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BP tests risky 'top kill' method to cap oil leak


BP carried out final tests on Wednesday on an unprecedented deepwater “top kill” strategy that the energy company hopes will allow it to stop the flow of oil from a ruptured pipe into the Gulf of Mexico. The manoeuvre, which involves covering the leak with heavy drilling fluid and sealing it with concrete, has never before been attempted at such depth and pressure.


BP has not yet decided whether to proceed with the operation, which stands only a 60 to 70 per cent chance of success, according to chief executive Tony Hayward.

The manoeuvre carries a significant degree of risk: if engineers do not know the exact pressure in the pipeline and miscalculate the volume of drilling fluid, the intervention could actually lead to more oil being leaked.

All of BP's previous attempts to halt the flow of oil, including a giant straw to suck up the oil, have failed.

If the “top kill” cannot proceed, the company plans to re-attempt covering the oil well with a containment dome, this time sealing it in place to prevent the formation of crystals caused by cold sea water mixing with natural gas.

Hayward admits that there were “a whole series of failures” before an explosion on BP’s offshore drilling platform ruptured the underwater pipe on 20 April.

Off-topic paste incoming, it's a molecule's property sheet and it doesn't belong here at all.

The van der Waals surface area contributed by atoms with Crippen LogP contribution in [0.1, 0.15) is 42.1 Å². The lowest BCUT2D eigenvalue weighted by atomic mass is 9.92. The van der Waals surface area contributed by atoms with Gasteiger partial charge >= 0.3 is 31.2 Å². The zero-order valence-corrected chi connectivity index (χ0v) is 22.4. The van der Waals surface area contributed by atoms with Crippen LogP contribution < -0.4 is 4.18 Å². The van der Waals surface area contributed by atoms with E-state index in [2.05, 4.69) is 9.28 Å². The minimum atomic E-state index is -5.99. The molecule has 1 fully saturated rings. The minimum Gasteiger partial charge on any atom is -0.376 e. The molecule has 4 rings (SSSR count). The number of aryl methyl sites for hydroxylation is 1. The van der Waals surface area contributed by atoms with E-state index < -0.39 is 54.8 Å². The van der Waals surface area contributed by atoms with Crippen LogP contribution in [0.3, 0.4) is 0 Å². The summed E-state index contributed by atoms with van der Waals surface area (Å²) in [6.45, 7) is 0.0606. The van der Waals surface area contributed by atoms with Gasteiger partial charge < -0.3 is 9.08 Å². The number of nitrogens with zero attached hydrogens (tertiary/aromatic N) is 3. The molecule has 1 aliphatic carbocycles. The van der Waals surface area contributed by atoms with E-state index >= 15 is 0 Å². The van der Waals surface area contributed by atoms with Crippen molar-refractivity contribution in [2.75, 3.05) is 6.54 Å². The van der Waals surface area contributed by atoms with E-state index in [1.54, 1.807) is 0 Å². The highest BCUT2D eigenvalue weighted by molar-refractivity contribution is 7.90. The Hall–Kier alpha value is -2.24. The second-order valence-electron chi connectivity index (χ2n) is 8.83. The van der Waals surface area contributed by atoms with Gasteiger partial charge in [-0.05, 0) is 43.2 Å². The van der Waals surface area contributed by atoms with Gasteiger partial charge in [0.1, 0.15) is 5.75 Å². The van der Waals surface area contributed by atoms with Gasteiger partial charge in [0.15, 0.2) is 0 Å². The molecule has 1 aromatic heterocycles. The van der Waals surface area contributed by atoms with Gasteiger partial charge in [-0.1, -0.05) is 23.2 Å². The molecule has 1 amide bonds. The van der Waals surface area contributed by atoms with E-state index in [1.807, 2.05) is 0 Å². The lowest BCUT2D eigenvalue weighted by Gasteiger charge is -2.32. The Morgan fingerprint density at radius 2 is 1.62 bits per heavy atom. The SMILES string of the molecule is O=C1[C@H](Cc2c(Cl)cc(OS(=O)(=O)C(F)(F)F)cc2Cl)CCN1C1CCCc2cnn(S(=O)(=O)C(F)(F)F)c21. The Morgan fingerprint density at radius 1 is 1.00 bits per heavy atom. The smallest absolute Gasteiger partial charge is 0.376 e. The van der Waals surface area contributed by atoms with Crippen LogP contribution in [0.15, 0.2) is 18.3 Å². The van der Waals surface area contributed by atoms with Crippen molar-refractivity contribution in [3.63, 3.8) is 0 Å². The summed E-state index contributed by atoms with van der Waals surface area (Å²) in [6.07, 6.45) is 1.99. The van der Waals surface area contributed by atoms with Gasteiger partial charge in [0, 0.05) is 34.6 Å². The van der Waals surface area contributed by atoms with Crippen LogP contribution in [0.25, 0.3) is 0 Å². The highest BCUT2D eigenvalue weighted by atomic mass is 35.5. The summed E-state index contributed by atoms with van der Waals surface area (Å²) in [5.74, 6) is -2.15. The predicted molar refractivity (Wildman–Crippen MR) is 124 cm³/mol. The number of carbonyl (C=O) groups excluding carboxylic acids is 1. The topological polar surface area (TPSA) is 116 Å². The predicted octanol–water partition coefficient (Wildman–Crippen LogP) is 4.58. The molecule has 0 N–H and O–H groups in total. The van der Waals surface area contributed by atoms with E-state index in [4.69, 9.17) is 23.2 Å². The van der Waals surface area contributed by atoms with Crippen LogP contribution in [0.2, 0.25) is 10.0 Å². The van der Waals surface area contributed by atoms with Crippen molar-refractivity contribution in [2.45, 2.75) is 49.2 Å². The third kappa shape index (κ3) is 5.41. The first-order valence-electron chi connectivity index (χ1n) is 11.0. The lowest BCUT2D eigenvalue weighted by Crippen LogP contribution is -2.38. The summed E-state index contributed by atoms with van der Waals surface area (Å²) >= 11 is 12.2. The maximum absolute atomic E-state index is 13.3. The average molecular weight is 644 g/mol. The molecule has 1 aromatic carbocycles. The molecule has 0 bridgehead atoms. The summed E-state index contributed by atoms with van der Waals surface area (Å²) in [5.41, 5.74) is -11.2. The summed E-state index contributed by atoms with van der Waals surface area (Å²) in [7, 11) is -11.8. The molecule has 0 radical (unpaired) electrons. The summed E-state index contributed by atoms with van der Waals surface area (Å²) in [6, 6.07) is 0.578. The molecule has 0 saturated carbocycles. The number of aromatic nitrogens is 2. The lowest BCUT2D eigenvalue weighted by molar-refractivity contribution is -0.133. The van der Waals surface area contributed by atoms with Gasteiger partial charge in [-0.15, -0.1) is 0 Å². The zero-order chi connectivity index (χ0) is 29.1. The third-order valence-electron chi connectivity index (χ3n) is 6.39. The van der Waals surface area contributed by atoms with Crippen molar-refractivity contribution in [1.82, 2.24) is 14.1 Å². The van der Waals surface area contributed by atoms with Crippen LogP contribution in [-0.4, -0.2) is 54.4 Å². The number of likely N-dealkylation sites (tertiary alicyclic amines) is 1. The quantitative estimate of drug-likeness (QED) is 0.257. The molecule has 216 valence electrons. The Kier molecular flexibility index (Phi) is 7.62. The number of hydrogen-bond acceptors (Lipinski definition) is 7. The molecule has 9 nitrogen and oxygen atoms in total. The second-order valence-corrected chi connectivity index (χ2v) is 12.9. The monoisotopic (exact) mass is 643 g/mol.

There were several warning signs in the 24 hours preceding the blast including sudden pressure rises and fluid leaks, according to a memo released by US lawmakers on Tuesday.

“It’s very clear that much more needs to be put in place to deal with this situation should it ever occur again,” Hayward said.

“It’s clear that this will be a transforming event in the history of deepwater exploration.”

President Barack Obama will travel to the affected area of the Louisiana coast on Friday, his second visit since the explosion.

Meanwhile an oil slick from a tanker damaged in a collision off eastern Singapore has been contained, officials said on Wednesday.

Six vessels have been dispatched to clean up small patches of oil sighted in waters by a naval base near Changi Airport, according to national Maritime and Port Authority.

The authority does not expect the slick to affect Singapore’s coastline.

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